MANY PEOPLE TALK to me about their struggles; about mistakes they’ve made, sins they’ve committed, addictions they yearn to overcome, relationships they regret. But regardless of the issue, there is one emotion that I’ve noticed threads through almost every struggle with the other: Incessant GUILT.
The guilt of these individuals is rooted in another belief: their inability to forgive themselves for what they did or are still struggling with doing. This is heightened by the fact that many of their families have conditioned them to feel guilty for possibly bringing shame and dishonor to themselves and their families, and by some Muslim communities that do not provide support for the development of individuals—and instead cast shame, judgment and isolation onto those who’ve made mistakes.
Thus, even when they’ve committed a sin years and years ago, they cannot forgive themselves and they do not feel they can find that forgiveness sometimes even from those they love, they feel that God, too, has not or will not forgive them.
But the way that we see ourselves is not necessarily the way that Allah sees us. Our inability to forgive ourselves does not mean that God has not forgiven us!
Accessing Divine Forgiveness
Do you know how easy the terms are for us to get God’s forgiveness? It’s this easy: Realizing what we’ve done is wrong. Sincerely saying sorry. In Arabic, that’s called tawba (“repentance”). It can look like this:
Oh Allah, I’ve really messed up. I am so sorry for doing X and I need Your help never to do it again. My Lord, You forgive all mistakes and sins. Forgive me!!
Let us look at some examples of from Quran and Ḥadîth:
A man once walked into the masjid of the Prophet ﷺ in extreme distress. He shouted, coming to the Prophet ﷺ, saying: “I have sinned, woe to me, I have sinned!” The Prophet ﷺ had the man sit down and taught him to say: “Dear God, Your forgiveness is greater than my sins, and I have more hope in Your mercy than in my own actions, so please forgive me!” The Prophet ﷺ told him to repeat this again and then once again, and then told him: “Stand up: Allah has forgiven your sins.” (Al-Ḥâkim)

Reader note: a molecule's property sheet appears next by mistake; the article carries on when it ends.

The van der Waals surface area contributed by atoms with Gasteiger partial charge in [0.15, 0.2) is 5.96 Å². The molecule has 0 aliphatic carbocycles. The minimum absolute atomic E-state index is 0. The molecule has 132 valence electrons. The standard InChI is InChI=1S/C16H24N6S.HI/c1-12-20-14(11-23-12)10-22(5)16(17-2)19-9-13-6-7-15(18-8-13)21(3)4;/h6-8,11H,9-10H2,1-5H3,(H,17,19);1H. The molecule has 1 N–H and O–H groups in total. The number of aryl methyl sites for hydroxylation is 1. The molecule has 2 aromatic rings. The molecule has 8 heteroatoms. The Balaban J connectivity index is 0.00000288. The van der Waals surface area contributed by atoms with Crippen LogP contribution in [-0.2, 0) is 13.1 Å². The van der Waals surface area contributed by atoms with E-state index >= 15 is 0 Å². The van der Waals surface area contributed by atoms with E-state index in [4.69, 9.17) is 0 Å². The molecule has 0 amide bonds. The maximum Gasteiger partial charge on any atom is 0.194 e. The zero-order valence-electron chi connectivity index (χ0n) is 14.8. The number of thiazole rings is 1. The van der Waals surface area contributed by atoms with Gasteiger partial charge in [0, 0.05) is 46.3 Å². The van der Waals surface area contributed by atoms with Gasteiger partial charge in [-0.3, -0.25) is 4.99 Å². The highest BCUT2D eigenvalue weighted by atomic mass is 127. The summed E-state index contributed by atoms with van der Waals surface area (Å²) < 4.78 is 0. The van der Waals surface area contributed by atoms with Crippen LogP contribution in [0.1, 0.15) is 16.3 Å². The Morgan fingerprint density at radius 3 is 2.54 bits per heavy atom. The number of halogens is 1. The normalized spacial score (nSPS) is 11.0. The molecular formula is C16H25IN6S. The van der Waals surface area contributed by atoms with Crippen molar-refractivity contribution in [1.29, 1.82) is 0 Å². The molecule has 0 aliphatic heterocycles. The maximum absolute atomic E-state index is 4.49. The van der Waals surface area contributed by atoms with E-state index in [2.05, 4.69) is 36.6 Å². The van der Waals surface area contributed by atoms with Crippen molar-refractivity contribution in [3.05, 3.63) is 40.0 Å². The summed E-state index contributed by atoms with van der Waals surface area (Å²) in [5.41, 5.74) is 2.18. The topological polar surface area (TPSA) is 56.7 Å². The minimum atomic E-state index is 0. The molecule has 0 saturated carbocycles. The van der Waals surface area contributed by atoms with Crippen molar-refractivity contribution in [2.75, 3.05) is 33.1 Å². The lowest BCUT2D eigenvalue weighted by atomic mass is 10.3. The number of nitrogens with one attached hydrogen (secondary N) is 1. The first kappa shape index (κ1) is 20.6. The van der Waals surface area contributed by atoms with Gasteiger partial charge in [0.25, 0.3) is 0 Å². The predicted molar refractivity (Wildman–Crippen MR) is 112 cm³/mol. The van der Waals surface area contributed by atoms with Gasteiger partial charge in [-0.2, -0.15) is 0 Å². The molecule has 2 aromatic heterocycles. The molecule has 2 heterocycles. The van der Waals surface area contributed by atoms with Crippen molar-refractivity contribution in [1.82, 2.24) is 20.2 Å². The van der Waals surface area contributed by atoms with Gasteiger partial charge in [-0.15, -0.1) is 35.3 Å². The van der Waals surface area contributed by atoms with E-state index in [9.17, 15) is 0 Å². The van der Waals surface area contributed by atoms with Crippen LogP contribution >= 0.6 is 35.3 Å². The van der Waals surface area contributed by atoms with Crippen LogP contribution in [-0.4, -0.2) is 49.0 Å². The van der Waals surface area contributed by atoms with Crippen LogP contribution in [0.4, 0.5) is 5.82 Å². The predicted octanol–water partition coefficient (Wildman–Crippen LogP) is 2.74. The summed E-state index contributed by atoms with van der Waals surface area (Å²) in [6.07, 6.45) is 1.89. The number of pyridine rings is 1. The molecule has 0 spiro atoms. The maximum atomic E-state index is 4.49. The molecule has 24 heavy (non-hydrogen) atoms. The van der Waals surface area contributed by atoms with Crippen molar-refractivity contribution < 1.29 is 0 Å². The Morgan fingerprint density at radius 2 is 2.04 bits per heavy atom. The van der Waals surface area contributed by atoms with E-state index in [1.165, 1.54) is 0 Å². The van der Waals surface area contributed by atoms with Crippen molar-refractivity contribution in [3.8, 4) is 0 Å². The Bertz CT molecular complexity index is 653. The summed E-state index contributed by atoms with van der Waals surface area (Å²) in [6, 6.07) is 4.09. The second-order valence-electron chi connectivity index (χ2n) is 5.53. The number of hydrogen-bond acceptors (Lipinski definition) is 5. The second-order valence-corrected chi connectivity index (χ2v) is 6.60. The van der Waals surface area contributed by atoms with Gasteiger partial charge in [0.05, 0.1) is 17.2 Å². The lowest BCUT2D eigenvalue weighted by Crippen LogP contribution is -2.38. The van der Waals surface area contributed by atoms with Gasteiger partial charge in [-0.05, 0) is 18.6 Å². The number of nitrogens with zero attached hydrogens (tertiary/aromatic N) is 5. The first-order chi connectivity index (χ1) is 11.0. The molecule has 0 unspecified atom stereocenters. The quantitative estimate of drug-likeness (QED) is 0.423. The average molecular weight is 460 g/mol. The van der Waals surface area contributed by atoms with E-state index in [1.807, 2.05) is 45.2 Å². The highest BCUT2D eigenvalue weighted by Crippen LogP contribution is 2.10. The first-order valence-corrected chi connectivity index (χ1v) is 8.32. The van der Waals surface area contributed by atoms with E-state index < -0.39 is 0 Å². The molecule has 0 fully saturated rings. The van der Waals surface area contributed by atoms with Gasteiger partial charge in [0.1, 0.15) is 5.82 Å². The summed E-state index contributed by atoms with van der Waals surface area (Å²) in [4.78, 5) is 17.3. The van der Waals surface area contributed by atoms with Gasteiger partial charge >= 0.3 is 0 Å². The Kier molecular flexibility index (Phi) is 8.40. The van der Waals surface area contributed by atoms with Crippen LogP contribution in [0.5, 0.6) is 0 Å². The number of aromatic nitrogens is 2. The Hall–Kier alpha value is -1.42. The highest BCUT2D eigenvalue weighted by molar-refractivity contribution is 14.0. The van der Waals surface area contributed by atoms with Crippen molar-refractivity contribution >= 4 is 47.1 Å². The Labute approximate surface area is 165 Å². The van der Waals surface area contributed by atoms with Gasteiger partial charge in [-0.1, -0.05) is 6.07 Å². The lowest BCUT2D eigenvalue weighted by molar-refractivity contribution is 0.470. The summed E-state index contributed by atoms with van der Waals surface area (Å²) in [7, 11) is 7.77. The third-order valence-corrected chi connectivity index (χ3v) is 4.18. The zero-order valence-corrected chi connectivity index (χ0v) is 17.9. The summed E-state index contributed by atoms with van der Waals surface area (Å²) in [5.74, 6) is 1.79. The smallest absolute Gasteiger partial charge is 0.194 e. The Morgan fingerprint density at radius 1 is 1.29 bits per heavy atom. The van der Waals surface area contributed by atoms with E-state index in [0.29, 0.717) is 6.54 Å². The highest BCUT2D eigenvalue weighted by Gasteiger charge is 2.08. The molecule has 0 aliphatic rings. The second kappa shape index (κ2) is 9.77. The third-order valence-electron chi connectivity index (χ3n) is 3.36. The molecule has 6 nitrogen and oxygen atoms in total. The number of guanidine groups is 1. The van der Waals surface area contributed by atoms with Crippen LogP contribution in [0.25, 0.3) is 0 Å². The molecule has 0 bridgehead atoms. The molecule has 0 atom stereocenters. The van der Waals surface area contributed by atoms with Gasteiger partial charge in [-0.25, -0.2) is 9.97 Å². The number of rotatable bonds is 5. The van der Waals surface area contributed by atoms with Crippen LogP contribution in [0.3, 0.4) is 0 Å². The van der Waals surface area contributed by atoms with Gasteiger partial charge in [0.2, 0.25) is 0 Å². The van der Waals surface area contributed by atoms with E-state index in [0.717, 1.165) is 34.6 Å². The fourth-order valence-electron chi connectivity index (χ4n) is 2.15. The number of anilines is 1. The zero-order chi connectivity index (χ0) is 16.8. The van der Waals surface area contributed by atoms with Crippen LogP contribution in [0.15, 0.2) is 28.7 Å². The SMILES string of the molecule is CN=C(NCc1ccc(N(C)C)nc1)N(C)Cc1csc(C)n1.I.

The Prophet ﷺ didn’t tell him: Feel guilty for the next 5 years over what you’ve done, then Allah will forgive you. He ﷺ didn’t tell the man to mentally and emotionally beat himself up every day until the man felt he had adequately punished himself, and then Allah would forgive him.
The Prophet ﷺ saw a man, coming with sincerity, with remorse, seeking to fix his relationship with Allah. He ﷺ showed him not only how easy it was to ask for forgiveness, but also how easy it to be forgiven.
How do you know Allah has forgiven you if you have sincerely asked for forgiveness? He has promised you forgiveness. He says:
O my Servants who have transgressed against their souls! Despair not of the Mercy of God: for God forgives all sins, for He is Oft-Forgiving, Most Merciful. [Sûrat Al-Zumar, 39:53]
“Bending Over Backwards”
To further impress upon us the point, Allah tells us in a ḥadîth related by the Prophet ﷺ: